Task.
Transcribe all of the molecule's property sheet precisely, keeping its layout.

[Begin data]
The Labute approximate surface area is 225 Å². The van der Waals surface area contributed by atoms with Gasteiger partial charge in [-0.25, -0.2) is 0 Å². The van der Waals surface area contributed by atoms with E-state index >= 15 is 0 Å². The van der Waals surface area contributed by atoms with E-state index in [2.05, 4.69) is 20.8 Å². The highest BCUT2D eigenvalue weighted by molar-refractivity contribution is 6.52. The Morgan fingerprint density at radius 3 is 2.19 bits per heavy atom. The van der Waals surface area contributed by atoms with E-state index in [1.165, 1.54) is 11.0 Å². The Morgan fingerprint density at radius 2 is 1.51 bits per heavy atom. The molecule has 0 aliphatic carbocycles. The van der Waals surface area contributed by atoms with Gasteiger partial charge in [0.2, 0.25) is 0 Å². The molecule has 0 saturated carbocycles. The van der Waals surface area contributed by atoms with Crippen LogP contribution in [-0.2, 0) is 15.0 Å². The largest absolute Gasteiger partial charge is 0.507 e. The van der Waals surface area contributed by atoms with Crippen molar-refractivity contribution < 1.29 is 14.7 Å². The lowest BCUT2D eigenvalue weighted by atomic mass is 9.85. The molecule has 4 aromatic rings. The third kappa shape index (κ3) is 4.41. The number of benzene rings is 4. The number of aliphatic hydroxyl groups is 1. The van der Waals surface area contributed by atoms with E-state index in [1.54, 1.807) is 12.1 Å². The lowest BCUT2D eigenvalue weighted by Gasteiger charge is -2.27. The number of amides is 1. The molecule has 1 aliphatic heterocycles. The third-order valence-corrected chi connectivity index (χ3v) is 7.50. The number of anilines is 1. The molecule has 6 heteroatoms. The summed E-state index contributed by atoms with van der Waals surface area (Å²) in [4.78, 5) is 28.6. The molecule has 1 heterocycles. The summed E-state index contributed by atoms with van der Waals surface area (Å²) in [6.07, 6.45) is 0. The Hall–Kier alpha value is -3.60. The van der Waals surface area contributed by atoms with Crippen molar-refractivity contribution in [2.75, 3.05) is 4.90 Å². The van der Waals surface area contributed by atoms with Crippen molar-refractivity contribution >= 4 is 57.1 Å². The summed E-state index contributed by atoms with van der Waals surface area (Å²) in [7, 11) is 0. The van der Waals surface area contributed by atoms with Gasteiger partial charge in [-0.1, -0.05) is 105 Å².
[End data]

The Labute approximate surface area is 225 Å². The van der Waals surface area contributed by atoms with Gasteiger partial charge in [-0.25, -0.2) is 0 Å². The van der Waals surface area contributed by atoms with E-state index >= 15 is 0 Å². The van der Waals surface area contributed by atoms with E-state index in [2.05, 4.69) is 20.8 Å². The highest BCUT2D eigenvalue weighted by molar-refractivity contribution is 6.52. The Morgan fingerprint density at radius 3 is 2.19 bits per heavy atom. The van der Waals surface area contributed by atoms with E-state index in [1.165, 1.54) is 11.0 Å². The Morgan fingerprint density at radius 2 is 1.51 bits per heavy atom. The molecule has 0 aliphatic carbocycles. The van der Waals surface area contributed by atoms with Gasteiger partial charge in [0.2, 0.25) is 0 Å². The molecule has 0 saturated carbocycles. The van der Waals surface area contributed by atoms with Crippen LogP contribution in [-0.2, 0) is 15.0 Å². The largest absolute Gasteiger partial charge is 0.507 e. The van der Waals surface area contributed by atoms with Crippen molar-refractivity contribution < 1.29 is 14.7 Å². The lowest BCUT2D eigenvalue weighted by atomic mass is 9.85. The molecule has 4 aromatic rings. The third kappa shape index (κ3) is 4.41. The number of benzene rings is 4. The number of aliphatic hydroxyl groups is 1. The van der Waals surface area contributed by atoms with E-state index in [1.54, 1.807) is 12.1 Å². The lowest BCUT2D eigenvalue weighted by Gasteiger charge is -2.27. The number of amides is 1. The molecule has 1 aliphatic heterocycles. The third-order valence-corrected chi connectivity index (χ3v) is 7.50. The number of anilines is 1. The molecule has 6 heteroatoms. The summed E-state index contributed by atoms with van der Waals surface area (Å²) in [4.78, 5) is 28.6. The molecule has 1 heterocycles. The summed E-state index contributed by atoms with van der Waals surface area (Å²) in [6.07, 6.45) is 0. The Hall–Kier alpha value is -3.60. The van der Waals surface area contributed by atoms with Crippen molar-refractivity contribution in [2.75, 3.05) is 4.90 Å². The van der Waals surface area contributed by atoms with Crippen molar-refractivity contribution >= 4 is 57.1 Å². The summed E-state index contributed by atoms with van der Waals surface area (Å²) in [7, 11) is 0. The van der Waals surface area contributed by atoms with Gasteiger partial charge in [-0.1, -0.05) is 105 Å².